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(This question refers to assembly language.) I'm a little bit confused. I've encountered many times Windows functions that are supposed to return a Handle, and if they don't they return NULL. Why do the checks afterward check against zero? Zero isn't equal to NULL.

As an example: GetModuleHandleA:

https://docs.microsoft.com/en-us/windows/win32/api/libloaderapi/nf-libloaderapi-getmodulehandlea

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13

In C, and many other low-level programming languages the term NULL is equivalent to 0.

The C standard requires NULL to be #defined to an "implementation defined value", however all implementations have chosen (for obvious reasons) to use 0 for that purpose. For that reason if you'll attempt to "See definition" for NULL, many IDEs will drop you in a line #define NULL 0 or something similar.

This has the additional benefit of NULL evaluating to false making conditional statements readable and intuitive.

The proper way, from a strict standard following perspective, would be to use NULL and not 0, and that's what most developers do. The compiler (or pre-processor in the case of #define NULL 0) will however translate that to a 0.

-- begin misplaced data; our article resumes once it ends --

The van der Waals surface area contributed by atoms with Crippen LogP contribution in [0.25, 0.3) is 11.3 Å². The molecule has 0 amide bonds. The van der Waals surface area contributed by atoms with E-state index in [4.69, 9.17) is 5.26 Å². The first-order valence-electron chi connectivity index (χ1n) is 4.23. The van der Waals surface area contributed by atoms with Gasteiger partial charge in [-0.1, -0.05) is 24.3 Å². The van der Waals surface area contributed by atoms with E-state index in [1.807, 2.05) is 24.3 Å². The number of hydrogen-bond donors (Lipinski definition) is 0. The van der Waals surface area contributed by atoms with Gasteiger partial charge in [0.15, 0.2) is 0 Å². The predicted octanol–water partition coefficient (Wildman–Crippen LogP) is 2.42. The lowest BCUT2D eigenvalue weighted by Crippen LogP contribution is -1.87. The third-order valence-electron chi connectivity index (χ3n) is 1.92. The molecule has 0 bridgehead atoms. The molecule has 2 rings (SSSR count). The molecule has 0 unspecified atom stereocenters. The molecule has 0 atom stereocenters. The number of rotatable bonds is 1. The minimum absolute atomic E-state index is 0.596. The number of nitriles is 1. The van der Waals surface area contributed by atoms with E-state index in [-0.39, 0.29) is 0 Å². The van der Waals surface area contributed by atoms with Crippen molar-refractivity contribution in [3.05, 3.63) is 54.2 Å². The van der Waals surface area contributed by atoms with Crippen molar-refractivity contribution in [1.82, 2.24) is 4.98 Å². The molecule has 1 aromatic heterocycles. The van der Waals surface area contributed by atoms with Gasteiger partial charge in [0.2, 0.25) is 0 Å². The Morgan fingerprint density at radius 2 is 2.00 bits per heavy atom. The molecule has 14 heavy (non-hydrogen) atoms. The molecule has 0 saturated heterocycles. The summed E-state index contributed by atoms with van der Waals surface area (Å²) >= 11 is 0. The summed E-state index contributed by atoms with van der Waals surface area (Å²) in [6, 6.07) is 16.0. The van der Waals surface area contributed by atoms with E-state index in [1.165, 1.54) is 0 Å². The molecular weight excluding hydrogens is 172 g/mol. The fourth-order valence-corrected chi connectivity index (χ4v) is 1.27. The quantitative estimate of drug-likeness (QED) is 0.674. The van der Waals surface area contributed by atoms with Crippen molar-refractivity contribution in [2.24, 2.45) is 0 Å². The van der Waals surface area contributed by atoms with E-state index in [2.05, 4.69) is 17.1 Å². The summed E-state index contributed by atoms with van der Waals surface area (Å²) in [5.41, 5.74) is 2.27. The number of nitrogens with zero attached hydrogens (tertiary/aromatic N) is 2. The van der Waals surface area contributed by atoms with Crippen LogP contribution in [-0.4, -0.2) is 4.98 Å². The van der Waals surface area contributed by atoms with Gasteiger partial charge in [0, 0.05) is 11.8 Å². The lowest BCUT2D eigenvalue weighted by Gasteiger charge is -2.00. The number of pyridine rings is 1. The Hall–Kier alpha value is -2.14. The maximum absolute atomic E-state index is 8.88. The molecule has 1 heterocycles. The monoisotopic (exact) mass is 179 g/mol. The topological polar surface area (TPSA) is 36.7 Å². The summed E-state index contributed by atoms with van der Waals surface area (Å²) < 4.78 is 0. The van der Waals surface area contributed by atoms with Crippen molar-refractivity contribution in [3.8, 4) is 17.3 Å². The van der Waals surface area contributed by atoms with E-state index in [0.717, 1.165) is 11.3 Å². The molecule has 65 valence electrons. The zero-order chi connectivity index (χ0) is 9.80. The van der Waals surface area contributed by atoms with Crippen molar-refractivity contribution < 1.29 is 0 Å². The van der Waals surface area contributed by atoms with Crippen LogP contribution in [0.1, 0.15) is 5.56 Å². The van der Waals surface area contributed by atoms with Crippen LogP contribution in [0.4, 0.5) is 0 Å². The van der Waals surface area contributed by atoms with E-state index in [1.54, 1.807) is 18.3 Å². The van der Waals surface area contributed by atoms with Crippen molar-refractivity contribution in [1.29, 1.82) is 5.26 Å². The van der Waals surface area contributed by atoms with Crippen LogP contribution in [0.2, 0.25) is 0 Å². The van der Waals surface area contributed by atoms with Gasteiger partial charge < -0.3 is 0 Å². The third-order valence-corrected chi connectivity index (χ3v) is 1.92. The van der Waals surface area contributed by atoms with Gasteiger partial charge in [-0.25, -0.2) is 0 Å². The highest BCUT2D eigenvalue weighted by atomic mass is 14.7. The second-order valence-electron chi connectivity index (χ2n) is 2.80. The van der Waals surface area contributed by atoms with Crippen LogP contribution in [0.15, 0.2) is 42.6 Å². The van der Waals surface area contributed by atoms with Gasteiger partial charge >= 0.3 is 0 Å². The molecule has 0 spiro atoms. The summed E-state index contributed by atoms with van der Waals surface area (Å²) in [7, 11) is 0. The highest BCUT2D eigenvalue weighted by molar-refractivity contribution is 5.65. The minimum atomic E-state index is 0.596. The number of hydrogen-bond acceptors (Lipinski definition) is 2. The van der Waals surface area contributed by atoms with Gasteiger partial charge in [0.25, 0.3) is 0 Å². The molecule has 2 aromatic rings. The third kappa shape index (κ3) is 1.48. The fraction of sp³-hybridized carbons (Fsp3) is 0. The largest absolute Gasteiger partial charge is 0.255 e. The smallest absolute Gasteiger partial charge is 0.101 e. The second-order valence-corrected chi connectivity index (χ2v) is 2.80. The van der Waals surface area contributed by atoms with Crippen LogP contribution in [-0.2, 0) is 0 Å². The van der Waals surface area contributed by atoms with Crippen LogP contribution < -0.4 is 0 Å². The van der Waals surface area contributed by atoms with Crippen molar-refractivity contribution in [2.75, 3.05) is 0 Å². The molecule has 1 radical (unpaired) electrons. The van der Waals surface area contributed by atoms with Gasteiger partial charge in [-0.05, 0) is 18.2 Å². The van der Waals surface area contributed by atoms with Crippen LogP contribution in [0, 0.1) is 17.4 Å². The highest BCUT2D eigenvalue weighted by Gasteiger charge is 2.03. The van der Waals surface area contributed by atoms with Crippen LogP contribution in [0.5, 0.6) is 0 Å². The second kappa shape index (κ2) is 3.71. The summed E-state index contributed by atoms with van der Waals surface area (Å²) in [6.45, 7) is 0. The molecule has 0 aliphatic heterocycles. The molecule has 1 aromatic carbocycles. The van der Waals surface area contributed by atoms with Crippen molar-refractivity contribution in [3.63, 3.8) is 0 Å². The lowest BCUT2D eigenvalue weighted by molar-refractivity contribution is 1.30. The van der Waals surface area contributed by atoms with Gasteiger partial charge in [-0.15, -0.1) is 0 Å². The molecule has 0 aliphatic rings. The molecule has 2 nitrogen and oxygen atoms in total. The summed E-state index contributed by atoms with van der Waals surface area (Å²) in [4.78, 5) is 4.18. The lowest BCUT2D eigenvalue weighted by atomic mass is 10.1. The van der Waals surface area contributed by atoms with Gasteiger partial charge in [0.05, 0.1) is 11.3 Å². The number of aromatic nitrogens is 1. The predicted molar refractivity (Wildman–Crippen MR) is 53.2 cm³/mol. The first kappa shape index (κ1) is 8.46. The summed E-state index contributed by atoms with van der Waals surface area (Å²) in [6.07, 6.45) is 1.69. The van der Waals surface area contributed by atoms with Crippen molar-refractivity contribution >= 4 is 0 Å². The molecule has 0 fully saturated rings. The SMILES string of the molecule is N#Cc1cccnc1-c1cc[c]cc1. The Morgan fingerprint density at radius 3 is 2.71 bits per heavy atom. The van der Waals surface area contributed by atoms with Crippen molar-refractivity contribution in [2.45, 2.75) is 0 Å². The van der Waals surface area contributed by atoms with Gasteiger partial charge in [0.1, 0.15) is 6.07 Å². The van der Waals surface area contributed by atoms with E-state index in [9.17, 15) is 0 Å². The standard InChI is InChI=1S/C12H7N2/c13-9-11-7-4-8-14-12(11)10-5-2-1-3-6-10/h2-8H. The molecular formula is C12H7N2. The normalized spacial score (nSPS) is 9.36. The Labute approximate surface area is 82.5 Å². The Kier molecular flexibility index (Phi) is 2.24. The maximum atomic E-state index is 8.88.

Some higher level languages (such as javascript and C++) use special expressions to signify null. One example is C++'s nullptr, that since C++11 is the required definition of NULL. Javascript uses a special object, null.

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6

When looking at Windows API calls or disassembly of C/C++ code, NULL Is always 0, in Visual Studio this is defined in vcruntime.h

#ifndef NULL
    #ifdef __cplusplus
        #define NULL 0
    #else
        #define NULL ((void *)0)
    #endif
#endif

However if you are looking at higher level languages NULL will not necessarily be zero, for example within .NET C# code like this:

if (args == null)
{
    Console.WriteLine("null!");
}

Will compile to Common Intermediate Language (CIL). You can see with ldnull null is not simply zero.

IL_0001: ldarg.0
IL_0002: ldnull
IL_0003: ceq
IL_0005: stloc.0
IL_0006: ldloc.0
IL_0007: brfalse.s IL_0016
IL_000a: ldstr "null!"
IL_000f: call void [mscorlib]System.Console::WriteLine(string)
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    0 in a pointer context has special meaning in C and C++. This definition does not definitively tell you that the object-representation for a null pointer is 0x00000000. (That is the case in all mainstream C++ implementations for x86, and almost all mainstream C and C++ implementations ever. There are a few historical exceptions: When was the NULL macro not 0? mentions some and quotes the C standard re: 0 in the source vs. the bit-pattern used.) – Peter Cordes Dec 4 '20 at 16:48
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    This means ISO C++ doesn't guarantee that memset(ptr_array, 0, 16) would initialize pointers to NULL, or in the OP's case that a compare would check against zero in the generated asm. – Peter Cordes Dec 4 '20 at 16:49